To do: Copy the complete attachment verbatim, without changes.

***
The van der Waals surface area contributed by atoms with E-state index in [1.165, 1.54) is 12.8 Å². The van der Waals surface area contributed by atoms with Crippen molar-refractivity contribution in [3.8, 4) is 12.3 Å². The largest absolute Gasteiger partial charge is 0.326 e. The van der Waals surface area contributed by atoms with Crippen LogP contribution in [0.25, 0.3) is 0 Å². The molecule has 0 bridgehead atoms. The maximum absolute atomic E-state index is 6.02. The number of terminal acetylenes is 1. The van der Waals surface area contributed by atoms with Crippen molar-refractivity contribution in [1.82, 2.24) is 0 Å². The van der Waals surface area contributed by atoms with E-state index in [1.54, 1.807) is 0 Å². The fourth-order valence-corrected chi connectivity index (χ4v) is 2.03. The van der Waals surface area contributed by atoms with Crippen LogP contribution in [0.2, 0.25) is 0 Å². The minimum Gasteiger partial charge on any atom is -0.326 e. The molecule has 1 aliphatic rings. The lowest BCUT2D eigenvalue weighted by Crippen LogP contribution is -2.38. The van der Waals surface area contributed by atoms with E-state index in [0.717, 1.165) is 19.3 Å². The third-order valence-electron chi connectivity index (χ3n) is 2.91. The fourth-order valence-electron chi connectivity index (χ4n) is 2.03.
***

The van der Waals surface area contributed by atoms with E-state index in [1.165, 1.54) is 12.8 Å². The van der Waals surface area contributed by atoms with Crippen molar-refractivity contribution in [3.8, 4) is 12.3 Å². The largest absolute Gasteiger partial charge is 0.326 e. The van der Waals surface area contributed by atoms with Crippen LogP contribution in [0.25, 0.3) is 0 Å². The molecule has 0 bridgehead atoms. The maximum absolute atomic E-state index is 6.02. The number of terminal acetylenes is 1. The van der Waals surface area contributed by atoms with Crippen molar-refractivity contribution in [1.82, 2.24) is 0 Å². The van der Waals surface area contributed by atoms with E-state index in [1.54, 1.807) is 0 Å². The fourth-order valence-corrected chi connectivity index (χ4v) is 2.03. The van der Waals surface area contributed by atoms with Crippen LogP contribution in [0.2, 0.25) is 0 Å². The minimum Gasteiger partial charge on any atom is -0.326 e. The molecule has 1 aliphatic rings. The lowest BCUT2D eigenvalue weighted by Crippen LogP contribution is -2.38. The van der Waals surface area contributed by atoms with E-state index in [0.717, 1.165) is 19.3 Å². The third-order valence-electron chi connectivity index (χ3n) is 2.91. The fourth-order valence-electron chi connectivity index (χ4n) is 2.03.